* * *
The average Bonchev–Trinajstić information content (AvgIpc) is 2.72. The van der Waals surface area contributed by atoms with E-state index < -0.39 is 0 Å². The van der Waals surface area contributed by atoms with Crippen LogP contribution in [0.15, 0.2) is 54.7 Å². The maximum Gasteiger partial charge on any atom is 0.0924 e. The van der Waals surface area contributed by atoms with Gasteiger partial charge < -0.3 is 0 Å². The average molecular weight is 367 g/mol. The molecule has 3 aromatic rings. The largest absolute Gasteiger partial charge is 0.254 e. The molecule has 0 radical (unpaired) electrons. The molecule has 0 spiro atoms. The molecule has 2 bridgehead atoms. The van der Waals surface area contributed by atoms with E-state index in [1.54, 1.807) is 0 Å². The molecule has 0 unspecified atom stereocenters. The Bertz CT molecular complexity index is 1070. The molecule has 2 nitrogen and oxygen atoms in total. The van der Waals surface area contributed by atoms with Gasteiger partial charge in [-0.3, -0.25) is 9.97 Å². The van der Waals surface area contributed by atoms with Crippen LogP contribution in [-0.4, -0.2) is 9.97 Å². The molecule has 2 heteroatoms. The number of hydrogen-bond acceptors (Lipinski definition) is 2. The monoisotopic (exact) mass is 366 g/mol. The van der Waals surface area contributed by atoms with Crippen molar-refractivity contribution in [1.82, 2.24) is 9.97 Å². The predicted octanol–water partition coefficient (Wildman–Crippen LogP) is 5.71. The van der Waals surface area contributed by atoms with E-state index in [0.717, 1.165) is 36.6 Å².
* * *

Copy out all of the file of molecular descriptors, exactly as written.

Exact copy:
The average Bonchev–Trinajstić information content (AvgIpc) is 2.72. The van der Waals surface area contributed by atoms with E-state index < -0.39 is 0 Å². The van der Waals surface area contributed by atoms with Crippen LogP contribution in [0.15, 0.2) is 54.7 Å². The maximum Gasteiger partial charge on any atom is 0.0924 e. The van der Waals surface area contributed by atoms with Gasteiger partial charge < -0.3 is 0 Å². The average molecular weight is 367 g/mol. The molecule has 3 aromatic rings. The largest absolute Gasteiger partial charge is 0.254 e. The molecule has 0 radical (unpaired) electrons. The molecule has 0 spiro atoms. The molecule has 2 bridgehead atoms. The van der Waals surface area contributed by atoms with E-state index in [1.54, 1.807) is 0 Å². The molecule has 0 unspecified atom stereocenters. The Bertz CT molecular complexity index is 1070. The molecule has 2 nitrogen and oxygen atoms in total. The van der Waals surface area contributed by atoms with Gasteiger partial charge in [-0.3, -0.25) is 9.97 Å². The van der Waals surface area contributed by atoms with Crippen LogP contribution in [-0.4, -0.2) is 9.97 Å². The molecule has 2 heteroatoms. The number of hydrogen-bond acceptors (Lipinski definition) is 2. The monoisotopic (exact) mass is 366 g/mol. The van der Waals surface area contributed by atoms with Crippen molar-refractivity contribution in [1.82, 2.24) is 9.97 Å². The predicted octanol–water partition coefficient (Wildman–Crippen LogP) is 5.71. The van der Waals surface area contributed by atoms with E-state index in [0.717, 1.165) is 36.6 Å².